11. The revised proposal for a systemic risk committee provides for appropriately broad reach, going well beyond banking. The committee’s recommendations will not be binding, underscoring the need for a consensual approach. Duties should include not only risk monitoring but also identification of regulatory issues. Macroprudential tools should be readied for use if needed, with the choice of tools informed by relevant data and analysis. One focus for the committee could be the housing market, where there seems no urgent cause for concern but pockets of risk are possible. Rising housing prices span decades, reflecting population and job growth combined with zoning and other rules that constrain supply.

12. Lastly, it is good that Luxembourg intends to advocate for better oversight arrangements for groups that include banks. Such groups are difficult to supervise effectively, especially when they mix banking and commerce. As the events last year show, the EU framework can allow holding companies that exert dominant influence over banks to slip through the supervisory net. Even where these firms are correctly identified, they cannot be directly subjected to capital rules to ensure they are able to support their bank subsidiaries. As a welcome first step, Luxembourg supervisors have proposed strictures on the use of a bank’s franchise name by nonbanks claiming no affiliation, to cut reputational links. Befitting its position as a financial hub for Europe, Luxembourg also intends to discuss changes at the EU level, placing itself at the forefront of the wider debate.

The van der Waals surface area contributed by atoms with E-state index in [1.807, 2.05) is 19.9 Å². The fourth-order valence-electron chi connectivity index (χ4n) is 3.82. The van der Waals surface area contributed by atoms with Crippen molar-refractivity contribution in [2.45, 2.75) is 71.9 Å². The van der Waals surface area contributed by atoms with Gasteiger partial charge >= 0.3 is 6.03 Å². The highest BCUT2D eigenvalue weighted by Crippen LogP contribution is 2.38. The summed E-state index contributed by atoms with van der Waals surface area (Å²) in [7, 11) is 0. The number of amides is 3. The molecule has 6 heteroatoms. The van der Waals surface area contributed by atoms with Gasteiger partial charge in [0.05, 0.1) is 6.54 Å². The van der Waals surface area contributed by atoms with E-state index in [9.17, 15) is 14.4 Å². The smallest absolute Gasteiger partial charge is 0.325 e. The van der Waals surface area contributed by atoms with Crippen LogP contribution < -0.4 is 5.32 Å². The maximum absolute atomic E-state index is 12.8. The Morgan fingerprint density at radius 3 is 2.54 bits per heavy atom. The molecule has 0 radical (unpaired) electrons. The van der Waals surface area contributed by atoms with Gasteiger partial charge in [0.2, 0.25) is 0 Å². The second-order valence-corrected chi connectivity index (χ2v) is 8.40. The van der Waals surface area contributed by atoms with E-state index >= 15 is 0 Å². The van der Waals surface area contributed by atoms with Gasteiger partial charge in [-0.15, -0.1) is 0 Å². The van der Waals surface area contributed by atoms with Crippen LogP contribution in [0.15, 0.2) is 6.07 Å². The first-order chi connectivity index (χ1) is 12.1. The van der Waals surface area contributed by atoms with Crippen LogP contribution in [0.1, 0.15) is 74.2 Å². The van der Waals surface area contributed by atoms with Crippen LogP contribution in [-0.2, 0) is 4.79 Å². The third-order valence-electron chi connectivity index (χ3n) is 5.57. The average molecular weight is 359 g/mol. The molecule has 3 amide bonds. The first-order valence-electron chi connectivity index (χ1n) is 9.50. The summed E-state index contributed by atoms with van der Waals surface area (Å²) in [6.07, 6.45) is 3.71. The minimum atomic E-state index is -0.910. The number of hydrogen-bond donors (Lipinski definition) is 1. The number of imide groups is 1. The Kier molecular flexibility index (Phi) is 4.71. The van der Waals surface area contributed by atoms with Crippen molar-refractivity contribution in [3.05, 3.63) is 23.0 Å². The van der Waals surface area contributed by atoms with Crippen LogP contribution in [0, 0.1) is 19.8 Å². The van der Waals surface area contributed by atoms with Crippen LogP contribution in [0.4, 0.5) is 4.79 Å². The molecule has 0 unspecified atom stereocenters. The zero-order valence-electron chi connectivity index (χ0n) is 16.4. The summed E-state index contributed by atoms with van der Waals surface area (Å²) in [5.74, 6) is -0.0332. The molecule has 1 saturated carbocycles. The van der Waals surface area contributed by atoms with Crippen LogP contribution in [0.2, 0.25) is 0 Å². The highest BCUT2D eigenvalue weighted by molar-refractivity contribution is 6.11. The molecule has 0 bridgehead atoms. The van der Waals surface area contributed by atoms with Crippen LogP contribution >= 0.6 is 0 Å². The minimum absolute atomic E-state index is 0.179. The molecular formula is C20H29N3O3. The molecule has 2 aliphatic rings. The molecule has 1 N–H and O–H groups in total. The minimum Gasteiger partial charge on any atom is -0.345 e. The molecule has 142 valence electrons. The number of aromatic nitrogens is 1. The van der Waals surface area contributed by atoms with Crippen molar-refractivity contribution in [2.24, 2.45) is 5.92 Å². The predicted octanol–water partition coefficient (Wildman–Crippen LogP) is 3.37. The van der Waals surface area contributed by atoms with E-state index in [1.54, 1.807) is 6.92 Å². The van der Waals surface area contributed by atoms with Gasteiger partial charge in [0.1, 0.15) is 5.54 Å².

Policies for Growth

13. Diversification efforts should go together with steps to equip workers with relevant skills. Seeking to develop opportunities outside finance, the government is promoting logistics, biotechnology, ICT, and green technology, most of which require advanced skills. Math and science scores are below OECD averages, however, despite high education spending per student relative to neighboring countries. Vocational training in particular should be more nimble, to keep up with the economy’s needs.

14. Job creation is strong, yet unemployment remains elevated by historical standards. More than half of new jobs go to cross border commuters, while joblessness among residents reflects skills mismatches and, potentially, incentives reflecting aspects of the benefits system. Efforts to tackle this situation include continuing to modernize the employment agency. Steps are also being taken to lift youth and women’s participation in the labor force. Maintaining the tradition of dialogue between government, employers, and employees, the authorities should assess whether other features of the benefits system can be reformed to boost jobs.

1 As part of its mandate to oversee the international monetary system, the IMF periodically has an in-depth discussion with each of its member countries about their economic policies. This exercise, known as an Article IV consultation, involves an examination of fiscal, financial sector, and other key policies from a medium-term perspective. The IMF’s last Article IV consultation with Luxembourg concluded in May 2014.